And there you have it. So start by reading the reviews mentioned below, and be sure to follow our rules as you shop for a digital photo frame.

In this roundup:

Cenomax F7024B 7-inch Digital Photo Frame

$79.99 list
This frame's 480-by-234-pixel screen resolution is the kiss of death. It makes images appear boxy, jagged, and pixelated.

D-Link Wireless Photo Frame (DSM-210)

$244.99 direct
You'll enjoy the large, high-quality display of the D-Link Wireless Photo Frame (DSM-210), but the mats for the frame's surround suffer from poor design that gets in the way of usability.

HP df750 7-inch Digital Picture Frame

$129.99 direct
Even though this photo frame sports an HP logo, its image quality, user interface, and overall build disappoint.

Ipevo Kaleido R7 Wireless Digital Frame

$199.99 direct
With a poor viewing angle in portrait mode, this Wi-Fi frame's rotatable display isn't enough to offset the high price.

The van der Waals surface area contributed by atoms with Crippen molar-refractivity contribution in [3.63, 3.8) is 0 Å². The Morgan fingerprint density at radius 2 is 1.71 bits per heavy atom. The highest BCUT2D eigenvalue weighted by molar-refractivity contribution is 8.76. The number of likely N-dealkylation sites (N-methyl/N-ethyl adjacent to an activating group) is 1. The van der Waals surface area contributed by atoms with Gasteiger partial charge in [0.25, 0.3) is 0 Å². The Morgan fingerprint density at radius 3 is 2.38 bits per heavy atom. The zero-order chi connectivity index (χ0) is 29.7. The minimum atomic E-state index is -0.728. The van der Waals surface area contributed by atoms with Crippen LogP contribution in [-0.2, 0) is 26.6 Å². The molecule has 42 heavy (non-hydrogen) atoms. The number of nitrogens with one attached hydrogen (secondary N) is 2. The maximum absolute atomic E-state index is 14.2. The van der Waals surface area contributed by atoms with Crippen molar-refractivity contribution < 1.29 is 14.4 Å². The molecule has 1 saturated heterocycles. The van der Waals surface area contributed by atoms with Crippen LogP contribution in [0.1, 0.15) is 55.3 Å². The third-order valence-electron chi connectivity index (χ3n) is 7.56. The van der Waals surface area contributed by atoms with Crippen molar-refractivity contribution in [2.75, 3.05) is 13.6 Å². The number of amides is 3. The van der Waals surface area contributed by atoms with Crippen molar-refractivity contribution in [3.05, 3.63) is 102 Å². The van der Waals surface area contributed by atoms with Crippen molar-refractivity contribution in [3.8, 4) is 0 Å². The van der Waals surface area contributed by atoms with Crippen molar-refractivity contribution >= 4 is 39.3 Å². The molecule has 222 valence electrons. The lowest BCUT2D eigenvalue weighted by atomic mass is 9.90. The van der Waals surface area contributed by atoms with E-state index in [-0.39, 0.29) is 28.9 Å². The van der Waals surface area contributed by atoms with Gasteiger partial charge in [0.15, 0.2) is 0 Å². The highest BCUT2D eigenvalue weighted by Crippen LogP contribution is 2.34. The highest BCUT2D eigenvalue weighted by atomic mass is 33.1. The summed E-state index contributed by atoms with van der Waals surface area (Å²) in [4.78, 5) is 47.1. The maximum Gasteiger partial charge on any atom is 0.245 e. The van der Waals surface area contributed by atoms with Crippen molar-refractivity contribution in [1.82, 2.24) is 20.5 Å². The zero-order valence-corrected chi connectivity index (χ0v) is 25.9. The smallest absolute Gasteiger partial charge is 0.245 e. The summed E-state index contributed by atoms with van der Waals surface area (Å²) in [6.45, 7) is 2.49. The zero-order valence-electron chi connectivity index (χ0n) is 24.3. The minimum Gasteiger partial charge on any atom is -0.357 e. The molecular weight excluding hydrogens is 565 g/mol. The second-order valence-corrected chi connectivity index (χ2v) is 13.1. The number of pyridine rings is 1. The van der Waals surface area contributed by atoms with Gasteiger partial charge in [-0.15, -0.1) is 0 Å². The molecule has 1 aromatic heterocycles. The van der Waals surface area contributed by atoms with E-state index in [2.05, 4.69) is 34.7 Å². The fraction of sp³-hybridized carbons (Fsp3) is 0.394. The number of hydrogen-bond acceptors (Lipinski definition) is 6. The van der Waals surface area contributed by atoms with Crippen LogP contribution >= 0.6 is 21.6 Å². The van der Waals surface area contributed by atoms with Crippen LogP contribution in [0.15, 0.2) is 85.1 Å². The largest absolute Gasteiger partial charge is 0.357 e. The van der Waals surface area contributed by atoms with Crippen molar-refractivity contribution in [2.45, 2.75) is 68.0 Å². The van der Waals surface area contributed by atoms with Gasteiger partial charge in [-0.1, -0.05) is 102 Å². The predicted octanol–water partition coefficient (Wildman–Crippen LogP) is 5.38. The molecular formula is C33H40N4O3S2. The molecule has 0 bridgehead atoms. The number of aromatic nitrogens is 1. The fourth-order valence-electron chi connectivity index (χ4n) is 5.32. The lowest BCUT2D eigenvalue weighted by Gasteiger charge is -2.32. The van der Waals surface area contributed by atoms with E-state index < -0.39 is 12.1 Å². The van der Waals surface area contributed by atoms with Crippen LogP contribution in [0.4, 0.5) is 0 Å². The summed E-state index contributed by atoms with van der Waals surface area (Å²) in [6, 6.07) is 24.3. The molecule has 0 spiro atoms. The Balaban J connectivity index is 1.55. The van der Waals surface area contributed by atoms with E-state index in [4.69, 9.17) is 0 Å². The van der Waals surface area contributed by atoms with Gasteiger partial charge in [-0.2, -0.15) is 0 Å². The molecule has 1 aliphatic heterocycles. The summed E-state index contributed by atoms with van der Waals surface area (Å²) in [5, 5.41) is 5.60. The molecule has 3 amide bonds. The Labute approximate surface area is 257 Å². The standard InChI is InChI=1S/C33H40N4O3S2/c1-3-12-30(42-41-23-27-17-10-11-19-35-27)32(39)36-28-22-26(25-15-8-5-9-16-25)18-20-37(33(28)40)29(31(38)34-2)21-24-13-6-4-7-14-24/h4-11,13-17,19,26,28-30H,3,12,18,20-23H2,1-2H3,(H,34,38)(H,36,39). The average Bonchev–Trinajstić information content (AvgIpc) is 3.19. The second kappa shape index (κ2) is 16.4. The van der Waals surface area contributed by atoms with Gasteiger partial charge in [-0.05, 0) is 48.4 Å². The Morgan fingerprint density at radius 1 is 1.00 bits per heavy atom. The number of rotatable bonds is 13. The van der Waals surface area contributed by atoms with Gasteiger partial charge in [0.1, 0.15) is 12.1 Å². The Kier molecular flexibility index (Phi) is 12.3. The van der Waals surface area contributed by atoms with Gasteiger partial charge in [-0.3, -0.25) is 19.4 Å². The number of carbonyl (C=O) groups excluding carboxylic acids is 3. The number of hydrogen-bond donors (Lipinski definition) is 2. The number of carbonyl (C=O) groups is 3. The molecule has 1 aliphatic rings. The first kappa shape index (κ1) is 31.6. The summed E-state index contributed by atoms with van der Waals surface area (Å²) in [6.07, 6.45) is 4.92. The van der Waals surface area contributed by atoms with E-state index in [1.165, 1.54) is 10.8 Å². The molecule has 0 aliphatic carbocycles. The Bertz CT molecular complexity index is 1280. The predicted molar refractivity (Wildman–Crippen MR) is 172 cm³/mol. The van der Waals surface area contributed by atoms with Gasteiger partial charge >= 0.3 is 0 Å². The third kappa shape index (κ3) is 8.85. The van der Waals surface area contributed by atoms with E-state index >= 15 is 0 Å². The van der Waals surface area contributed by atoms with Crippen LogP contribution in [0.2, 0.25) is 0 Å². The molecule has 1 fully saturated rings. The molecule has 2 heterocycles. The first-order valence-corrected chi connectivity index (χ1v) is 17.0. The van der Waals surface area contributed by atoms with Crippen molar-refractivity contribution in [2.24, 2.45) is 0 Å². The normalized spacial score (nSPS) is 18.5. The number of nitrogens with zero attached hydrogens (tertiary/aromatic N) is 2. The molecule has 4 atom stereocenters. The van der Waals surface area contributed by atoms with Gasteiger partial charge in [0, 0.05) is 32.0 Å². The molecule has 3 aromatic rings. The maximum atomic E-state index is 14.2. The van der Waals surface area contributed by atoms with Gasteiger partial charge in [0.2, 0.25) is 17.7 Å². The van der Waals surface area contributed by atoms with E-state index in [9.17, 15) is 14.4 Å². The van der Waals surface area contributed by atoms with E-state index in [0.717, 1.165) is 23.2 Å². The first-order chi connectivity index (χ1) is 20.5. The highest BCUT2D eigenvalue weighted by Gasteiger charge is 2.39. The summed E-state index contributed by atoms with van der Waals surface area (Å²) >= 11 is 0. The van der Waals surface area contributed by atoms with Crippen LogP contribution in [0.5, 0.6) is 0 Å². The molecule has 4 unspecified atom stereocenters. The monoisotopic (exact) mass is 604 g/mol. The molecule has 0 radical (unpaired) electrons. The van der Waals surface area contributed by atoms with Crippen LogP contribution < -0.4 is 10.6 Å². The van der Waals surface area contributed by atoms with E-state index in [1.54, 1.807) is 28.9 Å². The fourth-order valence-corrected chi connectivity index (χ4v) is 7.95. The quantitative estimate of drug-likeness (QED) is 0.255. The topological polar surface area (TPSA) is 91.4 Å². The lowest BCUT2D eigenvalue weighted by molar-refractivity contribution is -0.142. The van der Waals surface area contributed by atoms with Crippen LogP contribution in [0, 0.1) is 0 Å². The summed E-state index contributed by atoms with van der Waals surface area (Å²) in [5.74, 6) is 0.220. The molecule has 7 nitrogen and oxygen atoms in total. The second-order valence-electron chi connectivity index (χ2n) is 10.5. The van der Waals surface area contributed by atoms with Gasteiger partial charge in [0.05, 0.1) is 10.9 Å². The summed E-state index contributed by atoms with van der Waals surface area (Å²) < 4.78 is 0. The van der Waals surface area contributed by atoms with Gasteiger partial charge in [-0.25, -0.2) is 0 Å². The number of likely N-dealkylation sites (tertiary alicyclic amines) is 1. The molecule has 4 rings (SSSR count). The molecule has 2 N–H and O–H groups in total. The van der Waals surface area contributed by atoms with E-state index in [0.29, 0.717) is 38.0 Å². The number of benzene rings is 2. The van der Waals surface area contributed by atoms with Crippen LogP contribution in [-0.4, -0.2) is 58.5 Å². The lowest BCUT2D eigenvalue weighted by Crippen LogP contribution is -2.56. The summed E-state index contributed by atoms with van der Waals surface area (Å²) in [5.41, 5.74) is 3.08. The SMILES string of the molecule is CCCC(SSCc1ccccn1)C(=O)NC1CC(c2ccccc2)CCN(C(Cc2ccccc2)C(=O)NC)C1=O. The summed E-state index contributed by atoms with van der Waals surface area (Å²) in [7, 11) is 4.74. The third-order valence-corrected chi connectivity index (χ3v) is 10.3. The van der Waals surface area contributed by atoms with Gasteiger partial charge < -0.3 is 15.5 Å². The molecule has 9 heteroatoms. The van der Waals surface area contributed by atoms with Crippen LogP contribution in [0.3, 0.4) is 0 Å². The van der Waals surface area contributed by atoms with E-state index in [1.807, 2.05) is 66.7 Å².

Kodak EasyShare EX811

$229.95 direct
It's the first Wi-Fi–enabled digital photo frame we've seen that is relatively easy to set up and use. Although its photo quality isn't the best, the frame's other offerings—including 128MB of onboard memory and headphone jack—attract attention.

Kodak EasyShare W820 Wireless Digital Frame

$219.95 direct
The Kodak EasyShare W820 Wireless Digital Frame gives you a budget-quality device at a premium price—not the best combination.

Network PhotoPandigital 8-inch PanTouch Digital Photo Frame

$169.99 list
This frame's LCD has rich colors and lots of image adjustments for the pros. It gives the highly rated Sony DPF-V900 9-inch a run for its money.